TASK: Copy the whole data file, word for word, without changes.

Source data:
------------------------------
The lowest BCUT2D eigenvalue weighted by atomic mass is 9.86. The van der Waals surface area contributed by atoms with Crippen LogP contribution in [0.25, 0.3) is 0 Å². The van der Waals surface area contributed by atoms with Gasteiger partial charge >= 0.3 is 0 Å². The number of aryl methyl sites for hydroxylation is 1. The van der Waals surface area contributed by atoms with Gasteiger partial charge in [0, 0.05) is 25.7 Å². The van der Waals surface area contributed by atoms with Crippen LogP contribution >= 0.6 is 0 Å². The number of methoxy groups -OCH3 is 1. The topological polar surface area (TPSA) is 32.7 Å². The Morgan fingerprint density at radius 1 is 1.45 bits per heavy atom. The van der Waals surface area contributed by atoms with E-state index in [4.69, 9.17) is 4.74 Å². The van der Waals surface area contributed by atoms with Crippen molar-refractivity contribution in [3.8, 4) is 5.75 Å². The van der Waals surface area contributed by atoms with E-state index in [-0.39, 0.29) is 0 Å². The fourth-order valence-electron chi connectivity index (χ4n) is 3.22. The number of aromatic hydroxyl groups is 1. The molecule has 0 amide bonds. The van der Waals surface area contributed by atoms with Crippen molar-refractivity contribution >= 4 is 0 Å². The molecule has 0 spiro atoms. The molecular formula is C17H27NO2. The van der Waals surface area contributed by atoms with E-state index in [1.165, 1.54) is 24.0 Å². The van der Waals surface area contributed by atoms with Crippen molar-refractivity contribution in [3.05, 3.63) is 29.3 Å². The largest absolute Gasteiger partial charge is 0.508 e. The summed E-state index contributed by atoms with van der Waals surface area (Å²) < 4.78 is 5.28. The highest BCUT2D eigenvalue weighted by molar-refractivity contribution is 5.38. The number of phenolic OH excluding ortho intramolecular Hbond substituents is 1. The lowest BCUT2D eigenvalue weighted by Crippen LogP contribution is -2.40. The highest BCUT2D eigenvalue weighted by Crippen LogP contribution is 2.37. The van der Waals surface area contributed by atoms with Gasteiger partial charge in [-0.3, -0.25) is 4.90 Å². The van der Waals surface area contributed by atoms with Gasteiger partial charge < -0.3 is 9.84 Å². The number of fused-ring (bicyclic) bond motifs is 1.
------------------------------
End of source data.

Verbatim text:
The lowest BCUT2D eigenvalue weighted by atomic mass is 9.86. The van der Waals surface area contributed by atoms with Crippen LogP contribution in [0.25, 0.3) is 0 Å². The van der Waals surface area contributed by atoms with Gasteiger partial charge >= 0.3 is 0 Å². The number of aryl methyl sites for hydroxylation is 1. The van der Waals surface area contributed by atoms with Gasteiger partial charge in [0, 0.05) is 25.7 Å². The van der Waals surface area contributed by atoms with Crippen LogP contribution >= 0.6 is 0 Å². The number of methoxy groups -OCH3 is 1. The topological polar surface area (TPSA) is 32.7 Å². The Morgan fingerprint density at radius 1 is 1.45 bits per heavy atom. The van der Waals surface area contributed by atoms with E-state index in [4.69, 9.17) is 4.74 Å². The van der Waals surface area contributed by atoms with Crippen molar-refractivity contribution in [3.8, 4) is 5.75 Å². The van der Waals surface area contributed by atoms with E-state index in [-0.39, 0.29) is 0 Å². The fourth-order valence-electron chi connectivity index (χ4n) is 3.22. The number of aromatic hydroxyl groups is 1. The molecule has 0 amide bonds. The van der Waals surface area contributed by atoms with Crippen molar-refractivity contribution >= 4 is 0 Å². The molecule has 0 spiro atoms. The molecular formula is C17H27NO2. The van der Waals surface area contributed by atoms with E-state index in [1.165, 1.54) is 24.0 Å². The van der Waals surface area contributed by atoms with Crippen molar-refractivity contribution in [3.05, 3.63) is 29.3 Å². The largest absolute Gasteiger partial charge is 0.508 e. The summed E-state index contributed by atoms with van der Waals surface area (Å²) < 4.78 is 5.28. The highest BCUT2D eigenvalue weighted by molar-refractivity contribution is 5.38. The number of phenolic OH excluding ortho intramolecular Hbond substituents is 1. The lowest BCUT2D eigenvalue weighted by Crippen LogP contribution is -2.40. The highest BCUT2D eigenvalue weighted by Crippen LogP contribution is 2.37. The van der Waals surface area contributed by atoms with Gasteiger partial charge in [-0.3, -0.25) is 4.90 Å². The van der Waals surface area contributed by atoms with Gasteiger partial charge < -0.3 is 9.84 Å². The number of fused-ring (bicyclic) bond motifs is 1.